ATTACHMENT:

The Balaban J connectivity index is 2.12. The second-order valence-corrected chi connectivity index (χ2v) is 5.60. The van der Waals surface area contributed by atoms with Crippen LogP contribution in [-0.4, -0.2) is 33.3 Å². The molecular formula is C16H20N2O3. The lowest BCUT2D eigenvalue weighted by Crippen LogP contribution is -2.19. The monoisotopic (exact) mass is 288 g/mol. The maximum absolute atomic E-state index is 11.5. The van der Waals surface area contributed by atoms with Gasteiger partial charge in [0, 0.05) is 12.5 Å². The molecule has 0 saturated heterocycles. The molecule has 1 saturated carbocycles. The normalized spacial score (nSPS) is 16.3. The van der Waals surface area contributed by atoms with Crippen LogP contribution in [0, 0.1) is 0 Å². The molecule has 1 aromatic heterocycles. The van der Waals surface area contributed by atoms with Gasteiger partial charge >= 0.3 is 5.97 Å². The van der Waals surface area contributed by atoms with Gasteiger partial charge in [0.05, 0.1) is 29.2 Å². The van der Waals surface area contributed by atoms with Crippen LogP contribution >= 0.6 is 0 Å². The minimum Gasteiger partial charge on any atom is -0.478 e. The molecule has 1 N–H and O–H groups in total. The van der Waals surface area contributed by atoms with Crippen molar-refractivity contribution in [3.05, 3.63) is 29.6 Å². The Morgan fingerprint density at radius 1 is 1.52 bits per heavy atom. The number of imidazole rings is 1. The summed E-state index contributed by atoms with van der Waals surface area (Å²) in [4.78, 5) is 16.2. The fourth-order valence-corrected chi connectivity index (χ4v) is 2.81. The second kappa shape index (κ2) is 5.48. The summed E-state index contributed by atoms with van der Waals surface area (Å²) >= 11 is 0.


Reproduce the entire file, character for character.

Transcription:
The Balaban J connectivity index is 2.12. The second-order valence-corrected chi connectivity index (χ2v) is 5.60. The van der Waals surface area contributed by atoms with Crippen LogP contribution in [-0.4, -0.2) is 33.3 Å². The molecular formula is C16H20N2O3. The lowest BCUT2D eigenvalue weighted by Crippen LogP contribution is -2.19. The monoisotopic (exact) mass is 288 g/mol. The maximum absolute atomic E-state index is 11.5. The van der Waals surface area contributed by atoms with Gasteiger partial charge in [0, 0.05) is 12.5 Å². The molecule has 0 saturated heterocycles. The molecule has 1 saturated carbocycles. The normalized spacial score (nSPS) is 16.3. The van der Waals surface area contributed by atoms with Crippen LogP contribution in [0, 0.1) is 0 Å². The molecule has 1 aromatic heterocycles. The van der Waals surface area contributed by atoms with Gasteiger partial charge >= 0.3 is 5.97 Å². The van der Waals surface area contributed by atoms with Gasteiger partial charge in [0.05, 0.1) is 29.2 Å². The van der Waals surface area contributed by atoms with Crippen LogP contribution >= 0.6 is 0 Å². The minimum Gasteiger partial charge on any atom is -0.478 e. The molecule has 1 N–H and O–H groups in total. The van der Waals surface area contributed by atoms with Crippen molar-refractivity contribution in [3.05, 3.63) is 29.6 Å². The Morgan fingerprint density at radius 1 is 1.52 bits per heavy atom. The number of imidazole rings is 1. The summed E-state index contributed by atoms with van der Waals surface area (Å²) in [4.78, 5) is 16.2. The fourth-order valence-corrected chi connectivity index (χ4v) is 2.81. The second kappa shape index (κ2) is 5.48. The summed E-state index contributed by atoms with van der Waals surface area (Å²) >= 11 is 0.